BARLEY

  • Competition for old crop supply

The patterns for UK old crop feed barley have continued in a similar fashion this week with generally more buyers than sellers coming to the market. Old crop stocks left unsold on farm are now mainly in strong hands, especially in East Anglia where selling is very limited despite unprecedented high prices.

Both trade shorts and end user demand are competing for supplies to see them through to harvest. The ongoing situation in Ukraine has made new crop estimates unpredictable, but this week an announcement that barley exports from the country have been banned in the short to medium term has added to the bullish sentiment in the current barley market. In an average year, Ukraine would contribute around 18% of the world's barley exports.

  • High new crop feed barley prices generate market activity

New crop feed barley trade in the UK is seeing more activity as growers take advantage of prices which, while not as high as old crop values, are still well above average. A steady stream of end user buying interest has also been seen this week as consumers look for a little certainty in very uncertain times. New crop malting prices remain firm with few sellers present in the market. More activity may be seen when spring drilling gets underway in the UK.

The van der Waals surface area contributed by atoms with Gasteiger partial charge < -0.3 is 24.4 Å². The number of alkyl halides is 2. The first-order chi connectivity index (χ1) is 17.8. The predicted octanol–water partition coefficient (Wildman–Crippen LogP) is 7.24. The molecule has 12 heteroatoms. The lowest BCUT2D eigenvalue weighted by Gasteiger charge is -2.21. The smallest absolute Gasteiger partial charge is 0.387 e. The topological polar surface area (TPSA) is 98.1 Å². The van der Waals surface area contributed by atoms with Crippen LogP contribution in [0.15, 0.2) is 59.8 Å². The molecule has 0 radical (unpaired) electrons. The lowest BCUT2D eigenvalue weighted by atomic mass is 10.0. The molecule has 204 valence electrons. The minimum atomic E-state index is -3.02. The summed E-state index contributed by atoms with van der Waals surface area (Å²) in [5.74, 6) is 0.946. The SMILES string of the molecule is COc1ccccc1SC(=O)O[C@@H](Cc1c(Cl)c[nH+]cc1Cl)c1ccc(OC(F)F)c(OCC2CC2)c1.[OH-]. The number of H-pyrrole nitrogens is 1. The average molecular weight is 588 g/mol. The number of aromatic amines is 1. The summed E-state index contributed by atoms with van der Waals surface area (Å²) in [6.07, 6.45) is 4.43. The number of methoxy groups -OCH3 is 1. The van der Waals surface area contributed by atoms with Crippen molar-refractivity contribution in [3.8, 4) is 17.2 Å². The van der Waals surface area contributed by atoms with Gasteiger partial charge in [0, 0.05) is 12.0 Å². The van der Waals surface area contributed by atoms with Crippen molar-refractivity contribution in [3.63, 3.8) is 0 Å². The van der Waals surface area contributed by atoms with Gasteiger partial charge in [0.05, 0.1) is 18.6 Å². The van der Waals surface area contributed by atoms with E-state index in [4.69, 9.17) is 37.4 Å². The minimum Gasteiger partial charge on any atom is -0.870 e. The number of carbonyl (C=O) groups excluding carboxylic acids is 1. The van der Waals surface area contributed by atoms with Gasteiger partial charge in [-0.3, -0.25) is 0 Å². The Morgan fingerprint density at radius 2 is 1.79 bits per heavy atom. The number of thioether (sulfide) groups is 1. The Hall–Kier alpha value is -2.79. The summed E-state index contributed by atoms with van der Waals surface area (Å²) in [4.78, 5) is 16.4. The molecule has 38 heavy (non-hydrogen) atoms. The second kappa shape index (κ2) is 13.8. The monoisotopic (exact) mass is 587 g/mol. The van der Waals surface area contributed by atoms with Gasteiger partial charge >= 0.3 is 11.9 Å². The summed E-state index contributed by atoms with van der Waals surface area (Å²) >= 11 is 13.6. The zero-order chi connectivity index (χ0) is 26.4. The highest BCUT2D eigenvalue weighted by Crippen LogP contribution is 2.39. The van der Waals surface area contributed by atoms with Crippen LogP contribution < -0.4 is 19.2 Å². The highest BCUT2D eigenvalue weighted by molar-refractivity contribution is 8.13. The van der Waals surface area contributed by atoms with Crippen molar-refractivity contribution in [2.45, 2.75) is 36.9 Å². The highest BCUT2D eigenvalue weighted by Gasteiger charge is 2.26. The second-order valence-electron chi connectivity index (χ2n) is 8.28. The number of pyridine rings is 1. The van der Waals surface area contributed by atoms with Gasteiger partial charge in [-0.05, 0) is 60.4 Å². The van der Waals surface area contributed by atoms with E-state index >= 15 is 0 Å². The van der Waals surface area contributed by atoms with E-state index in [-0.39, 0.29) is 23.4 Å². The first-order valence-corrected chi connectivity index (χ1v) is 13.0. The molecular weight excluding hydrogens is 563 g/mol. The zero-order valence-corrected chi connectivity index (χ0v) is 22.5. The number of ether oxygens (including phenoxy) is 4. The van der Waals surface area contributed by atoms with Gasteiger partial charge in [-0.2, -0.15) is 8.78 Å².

Drier weather in the UK this week has meant a start of spring field work with nitrogen being applied to winter barley crops. With another few days of dry conditions forecast, drilling of spring crops on lighter land should also pick up pace. It is unlikely that drilling of barley will commence yet on heavier land as heavy rainfall in February has resulted in soils that need time to dry.

France recently reported that 76% of its planned spring barley area had been drilled as of 7th March. 


OILSEED RAPE

  • Old crop